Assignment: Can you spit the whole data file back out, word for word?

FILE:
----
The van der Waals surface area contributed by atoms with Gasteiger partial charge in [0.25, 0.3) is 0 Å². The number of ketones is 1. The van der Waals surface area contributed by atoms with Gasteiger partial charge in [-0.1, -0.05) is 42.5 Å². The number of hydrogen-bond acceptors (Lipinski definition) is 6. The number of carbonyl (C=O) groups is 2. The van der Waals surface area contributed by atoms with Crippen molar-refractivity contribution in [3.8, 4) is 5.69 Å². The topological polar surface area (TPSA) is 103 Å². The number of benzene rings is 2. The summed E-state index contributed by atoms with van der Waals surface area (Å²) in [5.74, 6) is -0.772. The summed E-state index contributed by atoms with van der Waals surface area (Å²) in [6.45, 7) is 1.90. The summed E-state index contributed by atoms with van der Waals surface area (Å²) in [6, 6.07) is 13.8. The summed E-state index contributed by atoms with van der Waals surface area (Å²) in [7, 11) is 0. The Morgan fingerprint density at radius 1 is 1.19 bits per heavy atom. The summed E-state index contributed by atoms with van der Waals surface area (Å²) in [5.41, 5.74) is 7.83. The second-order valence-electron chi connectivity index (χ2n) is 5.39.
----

The van der Waals surface area contributed by atoms with Gasteiger partial charge in [0.25, 0.3) is 0 Å². The number of ketones is 1. The van der Waals surface area contributed by atoms with Gasteiger partial charge in [-0.1, -0.05) is 42.5 Å². The number of hydrogen-bond acceptors (Lipinski definition) is 6. The number of carbonyl (C=O) groups is 2. The van der Waals surface area contributed by atoms with Crippen molar-refractivity contribution in [3.8, 4) is 5.69 Å². The topological polar surface area (TPSA) is 103 Å². The number of benzene rings is 2. The summed E-state index contributed by atoms with van der Waals surface area (Å²) in [5.74, 6) is -0.772. The summed E-state index contributed by atoms with van der Waals surface area (Å²) in [6.45, 7) is 1.90. The summed E-state index contributed by atoms with van der Waals surface area (Å²) in [6, 6.07) is 13.8. The summed E-state index contributed by atoms with van der Waals surface area (Å²) in [7, 11) is 0. The Morgan fingerprint density at radius 1 is 1.19 bits per heavy atom. The summed E-state index contributed by atoms with van der Waals surface area (Å²) in [5.41, 5.74) is 7.83. The second-order valence-electron chi connectivity index (χ2n) is 5.39.